Marine Le Pen, leader of the far right French party Front National, is using the aftermath of the recent terrorist attacks in Paris to market her typical brand of propaganda to the United States. First a portrait in the Wall Street Journal, then an Op-Ed in the New York Times.
Her tactics are always the same: mixing obvious statements with half-truths, and sometimes outright lies under the guise of common sense, finding all French political leaders but her guilty of incompetence and hypocrisy. First, she claimed that the French government refuses to name the threat by its name. She must have missed the Prime Minister's speech at the National Assembly last week, which ended with a unanimous standing ovation, a rare fact in French politics. Manuel Valls unambiguously described the enemy as jihadist terrorism, and explained at length that the challenge before us is to stop the process of radicalization. He called for a debate within Islam, specifically within the French Muslim organizations, to better understand why the frontier between tolerant, peaceful Islam and Islamism is so fragile. Marine Le Pen also accused the French government of policy failures all around. I won't go here into what should have been done under Nicolas Sarkozy, but I can certainly attest to what has been done since François Hollande's election in 2012: new hires for the police force and the justice system, sustained focus on treating the problem of overpopulation in prisons which facilitates the radicalization of petty delinquents into would-be terrorists, an anti-terrorist bill voted into law with near-unanimity last fall to adapt to new forms of terrorist recruitment and actions, all-encompassing studies on modernizing and restructuring the intelligence services, with a resulting bill soon to be debated in parliament.
Of course all of this will now need to be amplified and accelerated, and better coordinated with efforts at the European and international levels. But in terms of the security response, France's policies were already the right ones. Of course, the head of the Front National also cited her two favorite one-size-fits-all causes for all the ills of France: massive immigration and the European Union. Here, she proposes ill-conceived solutions to non-existent problems. There is no massive immigration in France. The percentage of immigrants compared to the total population has only risen by 1.2 percent in 30 years. France has a significantly lower percentage of foreign residents than the UK, Italy, Germany and Spain. Current immigrants are not responsible for the rise of radical Islam in France, since it is mostly French disenfranchised youth who are being radicalized. The solutions lie in educational, economic, social and anti-discrimination policies, not in stopping waves of imaginary immigrants.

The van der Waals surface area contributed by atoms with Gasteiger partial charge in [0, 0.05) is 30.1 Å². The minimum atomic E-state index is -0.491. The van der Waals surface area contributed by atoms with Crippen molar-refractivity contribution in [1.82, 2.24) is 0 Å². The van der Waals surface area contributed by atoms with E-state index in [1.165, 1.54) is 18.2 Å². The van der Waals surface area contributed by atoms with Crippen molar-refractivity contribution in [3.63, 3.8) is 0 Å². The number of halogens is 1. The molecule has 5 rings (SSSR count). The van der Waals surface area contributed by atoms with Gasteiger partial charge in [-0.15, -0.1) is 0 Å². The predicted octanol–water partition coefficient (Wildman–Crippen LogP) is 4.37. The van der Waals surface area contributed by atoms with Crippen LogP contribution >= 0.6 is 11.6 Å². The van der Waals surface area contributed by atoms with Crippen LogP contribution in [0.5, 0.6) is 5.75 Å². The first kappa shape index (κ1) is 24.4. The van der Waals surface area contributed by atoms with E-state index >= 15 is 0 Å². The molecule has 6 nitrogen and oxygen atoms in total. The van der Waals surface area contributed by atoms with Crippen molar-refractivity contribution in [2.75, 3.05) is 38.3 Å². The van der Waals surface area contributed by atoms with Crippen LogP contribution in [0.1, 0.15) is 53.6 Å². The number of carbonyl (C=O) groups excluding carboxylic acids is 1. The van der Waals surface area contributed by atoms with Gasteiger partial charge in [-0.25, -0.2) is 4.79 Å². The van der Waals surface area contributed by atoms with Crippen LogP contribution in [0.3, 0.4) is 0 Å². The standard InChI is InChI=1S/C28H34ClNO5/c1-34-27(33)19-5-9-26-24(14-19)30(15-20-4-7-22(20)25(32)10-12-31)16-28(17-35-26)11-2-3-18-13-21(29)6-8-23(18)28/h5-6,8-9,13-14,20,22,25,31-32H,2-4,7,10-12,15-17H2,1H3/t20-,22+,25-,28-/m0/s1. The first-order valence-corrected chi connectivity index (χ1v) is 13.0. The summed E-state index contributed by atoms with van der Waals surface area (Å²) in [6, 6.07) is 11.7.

It is also completely false to pretend that there are no border controls within the European Union. Yes, there are open borders between the European countries that have signed the Schengen agreement. But there are security measures in place against all kinds of trafficking. These measures certainly need to be reinforced and supported by better coordinated intelligence networks to match the new threat level, and in the wake of the Paris attacks and the recent arrests in Belgium and Germany, there is no doubt they will be.
Furthermore, getting out of the Schengen zone, as Marine Le Pen advocates, would not necessarily be much help with containing the terrorist threat. The UK is not part of that zone, yet the 2005 London bombing still happened, and the jihadist threat is still present there. Marine Le Pen now praises the French people for rising up in national unity, a unity she could not wait to contest even as the terrorists were still being pursued. She pretends that her goal is also to protect all French Muslims from being suspected of Islamism. She purports that her party is the only one that can truly uphold the values of the French Republic.
Yet, voters of the Front National are two to three times more likely than the average French voter to hold anti-Semitic views. Over 80 percent of this party's sympathizers view Islam in France as a threat to the country rather than a contributor to our cultural diversity.
The Front National is not the solution, it compounds the problems, and then thrives on them. Manuel Valls' most memorable statement in front of the National Assembly a week ago was "France cannot be a country where Jews are afraid and Muslims are ashamed."
If Marine Le Pen truly wants to serve her country, she could make this statement her own, instead of pandering to voters who refuse to understand it.